Almost two years into the pandemic, the unmet need for COVID vaccines worldwide has become an international crisis. Covax, the global immunization program, projects that it will have a total of about 1.4 billion vaccine doses by the end of 2021, far short of the 11 billion that experts believe are needed to slow the spread of the virus. The program has been hampered by production problems, export bans and vaccine hoarding by wealthy nations. Dr. Ghebreyesus, Director General of the WHO, observes that “I will not stay silent when the companies and countries that control the global supply of vaccines think the world’s poor should be satisfied with leftovers.”1 Of the 5.76 billion doses given around the world, 80 percent have been administered in high- and upper-middle income countries, with only 0.4 percent in low-income countries.2
An intense international debate is now underway at the World Trade Organization (WTO) concerning a proposed temporary waiver of intellectual property protections for COVID vaccines and treatments. As the latest Omicron variant starts to spread around the world, this debate calls into sharp focus the rights of corporate monopolies on crucial technology and their drive for maximizing profits versus the needs of countries with large vulnerable unvaccinated populations that continue to be the source of pandemic spread.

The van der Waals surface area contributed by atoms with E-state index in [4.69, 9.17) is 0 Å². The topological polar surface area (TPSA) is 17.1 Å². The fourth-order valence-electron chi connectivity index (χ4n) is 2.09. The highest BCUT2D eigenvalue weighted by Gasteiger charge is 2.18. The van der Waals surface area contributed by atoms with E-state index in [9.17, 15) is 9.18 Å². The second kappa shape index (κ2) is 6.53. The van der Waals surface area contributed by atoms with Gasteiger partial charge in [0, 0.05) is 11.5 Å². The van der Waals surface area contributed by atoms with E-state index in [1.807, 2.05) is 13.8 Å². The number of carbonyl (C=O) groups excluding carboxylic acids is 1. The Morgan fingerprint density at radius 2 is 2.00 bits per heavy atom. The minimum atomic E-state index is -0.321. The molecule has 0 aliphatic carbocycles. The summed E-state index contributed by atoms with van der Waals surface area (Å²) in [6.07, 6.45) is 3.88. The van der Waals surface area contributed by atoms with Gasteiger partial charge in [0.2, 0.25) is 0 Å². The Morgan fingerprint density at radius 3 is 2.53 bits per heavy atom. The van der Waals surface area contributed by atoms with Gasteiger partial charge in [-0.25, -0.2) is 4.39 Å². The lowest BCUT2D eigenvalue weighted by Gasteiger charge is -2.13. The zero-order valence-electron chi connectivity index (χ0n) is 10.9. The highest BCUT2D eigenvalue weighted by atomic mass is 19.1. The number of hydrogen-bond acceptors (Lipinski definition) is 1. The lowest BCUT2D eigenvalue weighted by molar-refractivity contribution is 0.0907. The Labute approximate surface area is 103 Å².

This kind of temporary waiver was introduced by India and South Africa as a WTO resolution in October 2020, and has gained the support of about 100 countries. It is currently still under consideration by the WTO council on intellectual property rights. What happens next is still in doubt. As Deborah James, an international trade expert at the Center for Economic and Policy Research, observes:
It just shouldn’t be a trade organization that is deciding these kinds of things. You know the WTO has a default of always making decisions in favor of corporations.3
With help from the World Trade Organization (WTO) and international consultants, Afrigan Biologics and Vaccines, a South Africa-based biotech company, is racing to make a generic vaccine replicating Moderna’s mRNA-based shot. If Moderna would share information and know-how, Afrigan could produce the vaccine within a year, but it will not do so, citing intellectual property protection. Meanwhile, despite donation pledges, just 6 percent of Africa’s 1.2 billion people have been inoculated against COVID and remain a public health problem for the world.4
While drug manufacturers have been under fire for years for their exorbitant prices and costs of drugs, that continues for vaccines as well. The response from PhRMA has always been that we have to pay for the high costs of research and development that lead to these advances, but that claim does not stand the light of day, as these data points show:
+ Prices charged by U. S.-based manufacturers of COVID vaccines exceed production costs by 10-fold or more.
+ Billions of dollars have already been provided to vaccine manufacturers for all phases of research, development, testing and manufacturing, including the innovational RNA platform (mRNA).
+ U. S.-based Moderna has projected up to $18 billion in sales for 2021 of its mRNA vaccine while billions of people continue to wait for access to COVID vaccines.